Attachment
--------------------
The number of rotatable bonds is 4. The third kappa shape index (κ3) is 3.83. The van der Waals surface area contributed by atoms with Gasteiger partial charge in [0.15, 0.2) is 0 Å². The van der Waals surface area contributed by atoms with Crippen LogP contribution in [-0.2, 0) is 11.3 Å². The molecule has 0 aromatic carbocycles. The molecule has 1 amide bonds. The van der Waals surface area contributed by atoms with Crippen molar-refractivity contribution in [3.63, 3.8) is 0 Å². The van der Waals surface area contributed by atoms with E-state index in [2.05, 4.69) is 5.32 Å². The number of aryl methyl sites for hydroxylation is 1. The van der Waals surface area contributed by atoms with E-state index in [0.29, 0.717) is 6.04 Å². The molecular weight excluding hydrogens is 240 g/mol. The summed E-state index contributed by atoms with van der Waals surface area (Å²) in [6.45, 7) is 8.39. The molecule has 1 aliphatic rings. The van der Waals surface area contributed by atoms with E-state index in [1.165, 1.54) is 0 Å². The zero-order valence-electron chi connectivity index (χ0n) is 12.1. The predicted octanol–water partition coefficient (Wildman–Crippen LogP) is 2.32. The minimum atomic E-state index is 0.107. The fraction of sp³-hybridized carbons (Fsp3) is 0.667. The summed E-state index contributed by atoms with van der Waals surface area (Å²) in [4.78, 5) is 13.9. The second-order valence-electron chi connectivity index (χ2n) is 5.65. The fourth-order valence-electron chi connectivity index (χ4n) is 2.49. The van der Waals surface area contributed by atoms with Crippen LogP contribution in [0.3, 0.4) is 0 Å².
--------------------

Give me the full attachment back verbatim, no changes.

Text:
The number of rotatable bonds is 4. The third kappa shape index (κ3) is 3.83. The van der Waals surface area contributed by atoms with Gasteiger partial charge in [0.15, 0.2) is 0 Å². The van der Waals surface area contributed by atoms with Crippen LogP contribution in [-0.2, 0) is 11.3 Å². The molecule has 0 aromatic carbocycles. The molecule has 1 amide bonds. The van der Waals surface area contributed by atoms with Crippen molar-refractivity contribution in [3.63, 3.8) is 0 Å². The van der Waals surface area contributed by atoms with E-state index in [2.05, 4.69) is 5.32 Å². The number of aryl methyl sites for hydroxylation is 1. The van der Waals surface area contributed by atoms with E-state index in [0.29, 0.717) is 6.04 Å². The molecular weight excluding hydrogens is 240 g/mol. The summed E-state index contributed by atoms with van der Waals surface area (Å²) in [6.45, 7) is 8.39. The molecule has 1 aliphatic rings. The van der Waals surface area contributed by atoms with E-state index in [1.165, 1.54) is 0 Å². The zero-order valence-electron chi connectivity index (χ0n) is 12.1. The predicted octanol–water partition coefficient (Wildman–Crippen LogP) is 2.32. The minimum atomic E-state index is 0.107. The fraction of sp³-hybridized carbons (Fsp3) is 0.667. The summed E-state index contributed by atoms with van der Waals surface area (Å²) in [4.78, 5) is 13.9. The second-order valence-electron chi connectivity index (χ2n) is 5.65. The fourth-order valence-electron chi connectivity index (χ4n) is 2.49. The van der Waals surface area contributed by atoms with Crippen LogP contribution in [0.3, 0.4) is 0 Å².